Red Butte Garden was established in 1930 by the University of Utah’s Department of Botany for research on native plants. It became a state arboretum in 1961, when 100 acres of land at the mouth of Red Butte Canyon were secured for a regional botanical garden. The original visitor center, built in 1994, was extended in 2010 by Utah architect Paul Brown. In 2013, MJSA Architects was commissioned to connect the visitor center to the adjacent orangery, designed by FFKR Architects. The project was inaugurated in April 2014.
A compilation of steel and glass boxes, Brown’s design is a twenty-first-century meditation on the quintessential American theme of machine in the garden. The newly expanded gift shop, exhibition hall, offices, and facilities stand as the entrance gate to the acres of gardens and miles of hiking trails. The entrance gate is fitted with ticket booths that announce a boundary between ordinary and significant (or free and ticket-required landscapes). The visitor center toys with the traditional hierarchy between garden and building. Instead of the garden providing a preamble to an architectural destination, here it is the architecture itself that supplies a prelude to the destination garden.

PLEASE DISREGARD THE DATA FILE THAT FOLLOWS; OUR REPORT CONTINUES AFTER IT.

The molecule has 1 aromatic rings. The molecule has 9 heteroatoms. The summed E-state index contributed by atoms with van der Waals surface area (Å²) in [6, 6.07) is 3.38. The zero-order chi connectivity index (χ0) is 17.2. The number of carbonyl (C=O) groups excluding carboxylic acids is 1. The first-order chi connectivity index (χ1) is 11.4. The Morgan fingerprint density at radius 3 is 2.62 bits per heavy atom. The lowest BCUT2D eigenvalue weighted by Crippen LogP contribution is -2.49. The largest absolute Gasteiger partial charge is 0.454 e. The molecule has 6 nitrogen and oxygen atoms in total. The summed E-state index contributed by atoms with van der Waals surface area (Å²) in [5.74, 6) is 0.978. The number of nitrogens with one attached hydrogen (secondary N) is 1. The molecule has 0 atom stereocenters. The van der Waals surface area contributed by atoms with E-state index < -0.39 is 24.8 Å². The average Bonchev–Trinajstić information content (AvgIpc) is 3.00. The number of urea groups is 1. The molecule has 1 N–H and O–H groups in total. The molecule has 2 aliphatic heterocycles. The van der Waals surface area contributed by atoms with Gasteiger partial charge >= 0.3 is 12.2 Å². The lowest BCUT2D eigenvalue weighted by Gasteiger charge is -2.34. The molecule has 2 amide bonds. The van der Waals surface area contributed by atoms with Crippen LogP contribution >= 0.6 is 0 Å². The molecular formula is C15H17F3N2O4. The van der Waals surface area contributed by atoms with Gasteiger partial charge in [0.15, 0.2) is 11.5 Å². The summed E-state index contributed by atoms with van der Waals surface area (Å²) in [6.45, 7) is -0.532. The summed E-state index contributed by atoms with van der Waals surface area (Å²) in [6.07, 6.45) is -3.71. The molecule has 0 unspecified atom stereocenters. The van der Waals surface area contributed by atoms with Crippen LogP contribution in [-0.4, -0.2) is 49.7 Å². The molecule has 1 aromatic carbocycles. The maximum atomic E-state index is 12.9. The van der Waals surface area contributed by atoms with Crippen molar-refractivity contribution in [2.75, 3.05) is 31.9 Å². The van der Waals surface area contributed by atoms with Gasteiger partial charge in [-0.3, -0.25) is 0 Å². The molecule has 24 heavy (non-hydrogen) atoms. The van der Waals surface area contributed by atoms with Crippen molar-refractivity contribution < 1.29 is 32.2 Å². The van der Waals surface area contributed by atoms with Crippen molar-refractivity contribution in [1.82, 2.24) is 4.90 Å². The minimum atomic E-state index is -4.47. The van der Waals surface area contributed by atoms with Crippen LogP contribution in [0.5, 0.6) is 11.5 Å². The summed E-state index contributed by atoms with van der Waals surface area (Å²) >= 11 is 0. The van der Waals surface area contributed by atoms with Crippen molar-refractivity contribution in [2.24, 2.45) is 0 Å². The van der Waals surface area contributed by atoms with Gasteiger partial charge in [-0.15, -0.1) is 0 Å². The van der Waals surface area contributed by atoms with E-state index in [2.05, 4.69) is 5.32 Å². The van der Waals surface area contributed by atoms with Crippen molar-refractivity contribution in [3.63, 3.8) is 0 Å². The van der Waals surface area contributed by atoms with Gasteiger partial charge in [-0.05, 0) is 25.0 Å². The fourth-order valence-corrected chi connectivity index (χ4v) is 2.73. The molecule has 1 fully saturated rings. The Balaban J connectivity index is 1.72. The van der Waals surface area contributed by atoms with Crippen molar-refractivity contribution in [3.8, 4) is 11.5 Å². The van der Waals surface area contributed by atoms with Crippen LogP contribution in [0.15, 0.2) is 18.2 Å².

The arrangement of the building, as gate and boundary, hints at what lies beyond. Placed at a tangent to the main approach, it appears only slowly. Obstructed either by vegetation or steep gradients, it cannot be apprehended in a single sweep. This effect is enhanced by the composition of the main facade as an assortment of boxes, planes, and lines; green steel, red sandstone, and white canvas; protrusions, intersections, and growths. With this facade as the visitors’ first encounter with the garden, the center would seem to prepare them to expect a fragmented view of local flora. Inside, the visitor center is designed as a conservatory, recalling modernism’s debt to the nineteenth-century typology that institutionalized the presentation of botanical specimens in controlled environs, while also unapologetically embodying science’s instrumentalization of nature.
The steel and glass of the visitor center conservatory could not be further from the rustic architecture encountered in Utah’s national parks. If the log cabins in the national parks efface their framing function, the visitor center enhances it. If the former serves the myth of virgin wilderness and its restorative effects on human consciousness, the latter insists on the contrived nature of urban botanical gardens, evident in the contrast between the vegetation on display and the exposed space frame, delicate electrical wires, thick ducting, and giant cross beams.